In this feature of Gamasutra, the editor asked a question and seeked the answers from three game industry analysts. While it is from a game industry perspective, it indirectly confirms some of the observations I made in Why Most Off the Shelf Commerical Games Will Not Work in Education? And What Is The Alternative?
1. The current breed of high production, high immersive games appeal to the "young male" and not necessarily to a boarder community. Hence using commercial game as a vehicle to get the attention of the next generation can only capture "that much" of the target. Simpler, "casual" games have their value in game industry and by extension, educators should not overlook the potential of "simple games" such as those by Thiagi.
2. As the game industry diversifies to create more "casual" games, I hope some of the lessons learnt by the game developers may be transferable to educational games - again, I refute the notation that we can use commercial games directly in education settings. I am suggesting that we can learnt from them and adopt/adapt the techniques for our purposes.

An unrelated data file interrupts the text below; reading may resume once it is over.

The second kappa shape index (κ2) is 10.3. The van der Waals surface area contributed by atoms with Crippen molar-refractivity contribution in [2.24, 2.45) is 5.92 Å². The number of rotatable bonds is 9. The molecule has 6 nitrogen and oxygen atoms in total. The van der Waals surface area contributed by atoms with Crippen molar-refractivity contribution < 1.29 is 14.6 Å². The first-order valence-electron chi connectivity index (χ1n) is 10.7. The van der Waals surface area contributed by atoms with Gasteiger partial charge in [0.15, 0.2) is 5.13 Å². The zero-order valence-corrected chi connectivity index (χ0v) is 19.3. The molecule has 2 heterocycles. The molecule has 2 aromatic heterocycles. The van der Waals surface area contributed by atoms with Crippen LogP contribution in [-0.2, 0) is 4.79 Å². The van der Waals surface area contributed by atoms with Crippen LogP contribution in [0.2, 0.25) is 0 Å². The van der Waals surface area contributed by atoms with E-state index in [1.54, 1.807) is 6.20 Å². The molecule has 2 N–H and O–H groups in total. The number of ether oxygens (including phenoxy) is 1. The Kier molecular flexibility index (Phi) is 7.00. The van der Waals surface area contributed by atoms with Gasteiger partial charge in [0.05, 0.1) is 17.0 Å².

3. Serious games are still very expensive to produce. Games with less than 1 million dollars are considered "casual" games. Education project with a budget of 1 million dollars (in almost any currency) will be BIG project. Education just cannot afford to spend money to develop serious games for educational use. As I explained in my essay, direct adoption of commercial games is not satisfactory too. We need to tackle the problem with more imagination and creativity!
4. David Cole (the third analysts responded to the question) pointed out one of the factor of the success of PSONE and PS2 is the diversity of the game titles available on these platform. Educators should also take the lesson that there is no one game suit all situation.